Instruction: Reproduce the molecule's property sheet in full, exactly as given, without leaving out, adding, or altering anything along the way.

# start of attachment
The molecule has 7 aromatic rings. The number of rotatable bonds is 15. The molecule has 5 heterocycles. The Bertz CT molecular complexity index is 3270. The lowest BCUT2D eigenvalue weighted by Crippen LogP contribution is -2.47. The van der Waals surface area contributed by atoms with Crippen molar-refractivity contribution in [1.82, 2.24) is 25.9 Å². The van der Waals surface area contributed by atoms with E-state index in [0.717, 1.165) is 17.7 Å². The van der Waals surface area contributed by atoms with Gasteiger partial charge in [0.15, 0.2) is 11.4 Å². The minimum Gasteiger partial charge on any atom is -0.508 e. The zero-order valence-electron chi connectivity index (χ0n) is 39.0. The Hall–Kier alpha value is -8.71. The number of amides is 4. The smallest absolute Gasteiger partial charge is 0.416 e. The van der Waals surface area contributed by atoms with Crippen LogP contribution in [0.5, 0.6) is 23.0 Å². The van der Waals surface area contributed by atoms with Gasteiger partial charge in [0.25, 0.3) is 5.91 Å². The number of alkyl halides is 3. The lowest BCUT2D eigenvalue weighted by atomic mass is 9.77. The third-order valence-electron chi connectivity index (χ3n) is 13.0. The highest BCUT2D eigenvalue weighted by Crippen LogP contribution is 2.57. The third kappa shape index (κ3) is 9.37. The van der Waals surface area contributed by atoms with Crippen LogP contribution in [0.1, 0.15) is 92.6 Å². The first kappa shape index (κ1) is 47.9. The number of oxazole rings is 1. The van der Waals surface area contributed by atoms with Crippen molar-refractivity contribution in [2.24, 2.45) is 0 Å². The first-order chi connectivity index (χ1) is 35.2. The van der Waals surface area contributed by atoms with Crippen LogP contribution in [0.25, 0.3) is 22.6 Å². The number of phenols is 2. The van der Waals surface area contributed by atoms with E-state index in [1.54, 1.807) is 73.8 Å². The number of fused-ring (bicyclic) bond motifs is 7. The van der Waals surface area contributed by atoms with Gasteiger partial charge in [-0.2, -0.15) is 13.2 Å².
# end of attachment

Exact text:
The molecule has 7 aromatic rings. The number of rotatable bonds is 15. The molecule has 5 heterocycles. The Bertz CT molecular complexity index is 3270. The lowest BCUT2D eigenvalue weighted by Crippen LogP contribution is -2.47. The van der Waals surface area contributed by atoms with Crippen molar-refractivity contribution in [1.82, 2.24) is 25.9 Å². The van der Waals surface area contributed by atoms with E-state index in [0.717, 1.165) is 17.7 Å². The van der Waals surface area contributed by atoms with Gasteiger partial charge in [0.15, 0.2) is 11.4 Å². The minimum Gasteiger partial charge on any atom is -0.508 e. The zero-order valence-electron chi connectivity index (χ0n) is 39.0. The Hall–Kier alpha value is -8.71. The number of amides is 4. The smallest absolute Gasteiger partial charge is 0.416 e. The van der Waals surface area contributed by atoms with Crippen LogP contribution in [0.5, 0.6) is 23.0 Å². The van der Waals surface area contributed by atoms with Gasteiger partial charge in [0.25, 0.3) is 5.91 Å². The number of alkyl halides is 3. The lowest BCUT2D eigenvalue weighted by atomic mass is 9.77. The third-order valence-electron chi connectivity index (χ3n) is 13.0. The highest BCUT2D eigenvalue weighted by Crippen LogP contribution is 2.57. The third kappa shape index (κ3) is 9.37. The van der Waals surface area contributed by atoms with Crippen LogP contribution in [0.1, 0.15) is 92.6 Å². The first kappa shape index (κ1) is 47.9. The number of oxazole rings is 1. The van der Waals surface area contributed by atoms with Crippen molar-refractivity contribution in [2.24, 2.45) is 0 Å². The first-order chi connectivity index (χ1) is 35.2. The van der Waals surface area contributed by atoms with Crippen LogP contribution in [0.25, 0.3) is 22.6 Å². The number of phenols is 2. The van der Waals surface area contributed by atoms with E-state index in [1.54, 1.807) is 73.8 Å². The number of fused-ring (bicyclic) bond motifs is 7. The van der Waals surface area contributed by atoms with Gasteiger partial charge in [-0.2, -0.15) is 13.2 Å².